The episode then provides an interesting alternative view of the grand sweep of DS9's story, but its galactically important narrative was always secondary to its impact on the rich cast of characters. Jake's story in the series proper is in itself wonderful, as he moves from the assumption he'll follow in his father's footsteps to becoming an author and striking out his own path. Both Jake and his father have a destiny, and it's one that cannot run true without each other's support. As the older Jake narrates his tale, we see that he began to move on from his father's loss, writing a bestselling novel, Anslem. He goes on to begin this work later in the series, although, amusingly, we've never been given even the faintest clue what the book's about. We see him develop a rich life on Earth, settling down and getting married, until Ben reappears to him again.
It's a moving scene, where Ben gets to meet his daughter-in-law and see his son's success. But with the final confirmation that his father isn't lost, Jake commits himself to rescuing him. He gives up writing and goes back to school, studying subspace science to try to figure out how to bring Ben back from the other realm. We learn that his obsession eventually drives away his wife, leaving him with nothing in his life except his endless quest to save his father.
Years later, Jake works out that the best way to find his father is to recreate the original accident, and so gets the Defiant crew together to take the old ship back to the wormhole for its next inversion, fifty years after the previous one. We get to see older versions of some of our favourite characters, in some rather dodgy aged make-up. Dr. Bashir (Alexander Siddig) and Jadzia Dax (Terry Farrell) bicker like an old married couple, while Jake's best friend Nog (the late Aron Eisenberg) has gone from cadet to a captain with enough influence to authorise the mission. It works, after a fashion, sending Jake briefly to the same subspace realm as his father. Ben is devastated that Jake has given everything up for him, and implores him to go back to his passion and take up writing again.
Jake reveals that he has started, and has a pile of unpublished work for Melanie (not that she'll ever get to read it). After she leaves, we learn that Jake has finally worked out the reason for his father's repeated appearances. He and Jake were linked in the accident, with the connection snapping Ben back like elastic and then throwing him back to subspace again. Jake believes that by cutting the cord, so to speak, when his father is with him, he can snap him right back to the original accident. Ben appears, horrified that Jake has given himself a lethal injection timed for the next appearance.
It's an absolutely heartbreaking scene. A father holds his son, now twice his own age, as he dies in his arms. Jake has given up everything, even his life, to save his father from his fate. Ben is thrown back to the time of the accident, jumping out of the way of the blast just in time. The young Jake asks what happened; tearfully, Ben responds, "I guess we just got lucky this time."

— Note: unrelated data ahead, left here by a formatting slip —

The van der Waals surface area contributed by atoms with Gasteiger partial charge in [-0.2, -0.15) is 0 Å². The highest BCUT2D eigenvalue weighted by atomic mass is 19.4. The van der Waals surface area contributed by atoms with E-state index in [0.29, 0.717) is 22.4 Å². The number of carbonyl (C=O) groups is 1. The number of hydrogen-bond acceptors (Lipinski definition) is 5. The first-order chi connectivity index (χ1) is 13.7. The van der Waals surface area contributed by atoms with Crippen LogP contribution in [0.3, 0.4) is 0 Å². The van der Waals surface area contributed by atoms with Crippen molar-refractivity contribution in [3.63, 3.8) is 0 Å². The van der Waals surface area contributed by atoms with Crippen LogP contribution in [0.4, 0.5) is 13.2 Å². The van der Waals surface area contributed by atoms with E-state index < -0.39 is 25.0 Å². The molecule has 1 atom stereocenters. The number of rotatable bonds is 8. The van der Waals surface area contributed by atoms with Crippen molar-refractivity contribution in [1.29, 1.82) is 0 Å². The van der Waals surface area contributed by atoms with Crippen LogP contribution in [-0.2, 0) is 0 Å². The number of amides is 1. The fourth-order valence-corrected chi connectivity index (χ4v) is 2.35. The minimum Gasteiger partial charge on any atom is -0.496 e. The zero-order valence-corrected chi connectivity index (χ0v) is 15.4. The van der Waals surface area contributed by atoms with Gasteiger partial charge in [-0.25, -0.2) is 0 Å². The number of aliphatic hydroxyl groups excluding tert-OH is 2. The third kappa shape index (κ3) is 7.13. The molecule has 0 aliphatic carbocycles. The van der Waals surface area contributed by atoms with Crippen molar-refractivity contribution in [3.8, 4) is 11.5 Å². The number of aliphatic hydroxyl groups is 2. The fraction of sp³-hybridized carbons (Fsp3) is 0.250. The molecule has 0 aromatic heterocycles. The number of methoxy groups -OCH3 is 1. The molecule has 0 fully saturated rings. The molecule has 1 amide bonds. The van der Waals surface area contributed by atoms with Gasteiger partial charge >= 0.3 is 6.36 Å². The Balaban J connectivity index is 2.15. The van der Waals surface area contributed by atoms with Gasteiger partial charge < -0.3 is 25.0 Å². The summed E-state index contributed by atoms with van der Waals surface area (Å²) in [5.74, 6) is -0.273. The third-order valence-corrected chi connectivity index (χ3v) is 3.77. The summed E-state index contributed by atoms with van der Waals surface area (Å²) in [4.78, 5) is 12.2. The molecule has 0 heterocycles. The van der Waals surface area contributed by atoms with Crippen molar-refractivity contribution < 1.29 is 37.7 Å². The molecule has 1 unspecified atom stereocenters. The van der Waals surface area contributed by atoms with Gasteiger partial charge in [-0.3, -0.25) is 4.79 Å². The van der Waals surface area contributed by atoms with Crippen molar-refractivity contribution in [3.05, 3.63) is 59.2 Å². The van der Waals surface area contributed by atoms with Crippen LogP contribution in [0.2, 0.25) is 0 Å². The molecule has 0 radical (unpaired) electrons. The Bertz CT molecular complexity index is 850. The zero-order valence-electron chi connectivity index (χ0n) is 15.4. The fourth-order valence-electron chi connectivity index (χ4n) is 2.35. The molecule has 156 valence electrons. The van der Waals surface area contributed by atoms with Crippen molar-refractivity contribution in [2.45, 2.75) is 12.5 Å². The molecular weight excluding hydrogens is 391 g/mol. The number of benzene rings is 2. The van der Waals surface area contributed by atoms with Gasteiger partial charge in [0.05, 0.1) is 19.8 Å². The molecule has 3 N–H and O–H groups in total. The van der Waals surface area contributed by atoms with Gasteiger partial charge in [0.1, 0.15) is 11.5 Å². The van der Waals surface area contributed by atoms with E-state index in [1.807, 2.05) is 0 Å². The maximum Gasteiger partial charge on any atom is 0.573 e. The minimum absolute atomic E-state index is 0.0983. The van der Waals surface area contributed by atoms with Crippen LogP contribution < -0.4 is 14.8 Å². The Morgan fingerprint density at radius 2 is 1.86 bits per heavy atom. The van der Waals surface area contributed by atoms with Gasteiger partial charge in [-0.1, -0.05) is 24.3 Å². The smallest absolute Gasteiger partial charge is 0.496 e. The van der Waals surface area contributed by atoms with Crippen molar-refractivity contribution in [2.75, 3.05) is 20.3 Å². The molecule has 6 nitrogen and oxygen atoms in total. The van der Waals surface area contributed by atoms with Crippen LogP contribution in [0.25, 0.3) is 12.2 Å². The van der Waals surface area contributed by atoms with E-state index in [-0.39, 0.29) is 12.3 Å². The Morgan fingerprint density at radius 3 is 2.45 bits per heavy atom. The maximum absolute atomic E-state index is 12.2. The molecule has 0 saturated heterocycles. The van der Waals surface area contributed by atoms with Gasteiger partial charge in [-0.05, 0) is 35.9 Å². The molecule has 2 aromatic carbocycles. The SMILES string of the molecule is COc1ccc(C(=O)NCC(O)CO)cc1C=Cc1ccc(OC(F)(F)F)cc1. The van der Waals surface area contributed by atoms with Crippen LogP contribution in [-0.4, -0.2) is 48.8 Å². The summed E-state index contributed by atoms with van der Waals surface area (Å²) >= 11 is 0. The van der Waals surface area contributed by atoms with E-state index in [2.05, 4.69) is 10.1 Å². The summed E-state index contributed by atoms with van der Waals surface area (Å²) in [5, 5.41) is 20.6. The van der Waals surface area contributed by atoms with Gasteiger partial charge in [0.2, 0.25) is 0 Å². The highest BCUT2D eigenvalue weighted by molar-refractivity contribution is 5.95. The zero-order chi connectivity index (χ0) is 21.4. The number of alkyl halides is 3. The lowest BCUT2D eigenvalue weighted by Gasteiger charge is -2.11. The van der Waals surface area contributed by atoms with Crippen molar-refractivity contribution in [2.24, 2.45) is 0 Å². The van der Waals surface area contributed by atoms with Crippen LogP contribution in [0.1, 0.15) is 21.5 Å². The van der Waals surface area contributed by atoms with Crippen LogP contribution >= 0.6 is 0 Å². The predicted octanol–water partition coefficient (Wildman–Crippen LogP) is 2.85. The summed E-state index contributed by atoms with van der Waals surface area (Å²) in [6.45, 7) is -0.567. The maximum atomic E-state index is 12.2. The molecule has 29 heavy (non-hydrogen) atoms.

It's never entirely clear how much Ben remembers of the other timeline; whether he arrives in the past with a vague understanding of what he has to do, or actually remembers his son's sacrifice. I'm glad it was never explained; revisiting would weaken the impact of the episode itself. As beautiful as the chemistry always was between Brooks and Lofton, the most powerful scenes are between Brooks and Todd, somehow convincing fully that these two men of about the same age (one later playing much older) are father and son, briefly reunited. It's a breathtaking episode, one that rightly sits perpetually in the top three for the series' in ratings. While it draws heavily on DS9's complex set-up, and brings a different perspective to it, the links are light enough that it can stand alone. It's an ideal episode to show someone who has never seen the series, relying as it does on an entirely human and relatable story, even among the sci-fi trappings.
There are any number of stories that use time travel to illustrate lost love, but they invariably focus on romantic love. Making this a story about the father-son bond is a perfect example of how DS9 was different to most sci-fi series. The episode was nominated for the 1996 Hugo Award for Best Dramatic Presentation, but lost out to Babylon 5's "The Coming of Shadows" (it was robbed!) While there are other contenders for DS9's best episode (it vies with "In the Pale Moonlight," which was another strong Sisko episode co-written by Taylor), no episode of the series, indeed no episode of Star Trek, has the same emotional impact as "The Visitor." I challenge anyone to make it through without shedding a tear.
Review: Daniel Tessier
Dan describes himself as a geek. Skinny white guy. Older than he looks. Younger than he feels. Reads, watches, plays and writes. Has been compared to the third, fourth, fifth, sixth, seventh, eighth, tenth, eleventh and twelfth Doctors, and the Dream Lord. Plus Dr. Smith from 'Lost in Space.' He has also had a short story published in Master Pieces: Misadventures in Space and Time a charity anthology about the renegade Time Lord.
Dan's web page can be here: Immaterial
Published on December 2nd, 2020. Written by Daniel Tessier for Television Heaven.